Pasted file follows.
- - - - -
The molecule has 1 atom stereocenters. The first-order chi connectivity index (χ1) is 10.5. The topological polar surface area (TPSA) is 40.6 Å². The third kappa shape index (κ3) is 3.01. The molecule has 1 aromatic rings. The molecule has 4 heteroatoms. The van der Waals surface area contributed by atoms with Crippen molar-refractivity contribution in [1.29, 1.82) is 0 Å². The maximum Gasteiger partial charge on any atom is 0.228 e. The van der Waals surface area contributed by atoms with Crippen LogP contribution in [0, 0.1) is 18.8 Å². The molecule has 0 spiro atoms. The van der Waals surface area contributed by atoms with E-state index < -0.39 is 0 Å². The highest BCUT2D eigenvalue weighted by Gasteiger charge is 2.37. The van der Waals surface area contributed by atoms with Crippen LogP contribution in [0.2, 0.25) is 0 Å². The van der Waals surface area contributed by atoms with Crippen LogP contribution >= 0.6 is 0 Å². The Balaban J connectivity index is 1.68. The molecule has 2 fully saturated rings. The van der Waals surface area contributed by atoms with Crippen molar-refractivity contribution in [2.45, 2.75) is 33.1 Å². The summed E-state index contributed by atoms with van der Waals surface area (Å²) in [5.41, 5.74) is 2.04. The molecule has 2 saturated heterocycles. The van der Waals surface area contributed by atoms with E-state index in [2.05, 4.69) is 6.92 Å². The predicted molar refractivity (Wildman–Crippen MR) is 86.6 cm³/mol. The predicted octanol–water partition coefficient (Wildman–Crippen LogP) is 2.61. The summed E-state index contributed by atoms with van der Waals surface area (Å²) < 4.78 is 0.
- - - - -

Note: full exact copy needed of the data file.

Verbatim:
The molecule has 1 atom stereocenters. The first-order chi connectivity index (χ1) is 10.5. The topological polar surface area (TPSA) is 40.6 Å². The third kappa shape index (κ3) is 3.01. The molecule has 1 aromatic rings. The molecule has 4 heteroatoms. The van der Waals surface area contributed by atoms with Crippen molar-refractivity contribution in [1.29, 1.82) is 0 Å². The maximum Gasteiger partial charge on any atom is 0.228 e. The van der Waals surface area contributed by atoms with Crippen LogP contribution in [0, 0.1) is 18.8 Å². The molecule has 0 spiro atoms. The van der Waals surface area contributed by atoms with E-state index < -0.39 is 0 Å². The highest BCUT2D eigenvalue weighted by Gasteiger charge is 2.37. The van der Waals surface area contributed by atoms with Crippen LogP contribution in [0.2, 0.25) is 0 Å². The van der Waals surface area contributed by atoms with Crippen LogP contribution >= 0.6 is 0 Å². The Balaban J connectivity index is 1.68. The molecule has 2 fully saturated rings. The van der Waals surface area contributed by atoms with Crippen molar-refractivity contribution in [2.45, 2.75) is 33.1 Å². The summed E-state index contributed by atoms with van der Waals surface area (Å²) in [5.41, 5.74) is 2.04. The molecule has 2 saturated heterocycles. The van der Waals surface area contributed by atoms with E-state index in [2.05, 4.69) is 6.92 Å². The predicted molar refractivity (Wildman–Crippen MR) is 86.6 cm³/mol. The predicted octanol–water partition coefficient (Wildman–Crippen LogP) is 2.61. The summed E-state index contributed by atoms with van der Waals surface area (Å²) < 4.78 is 0.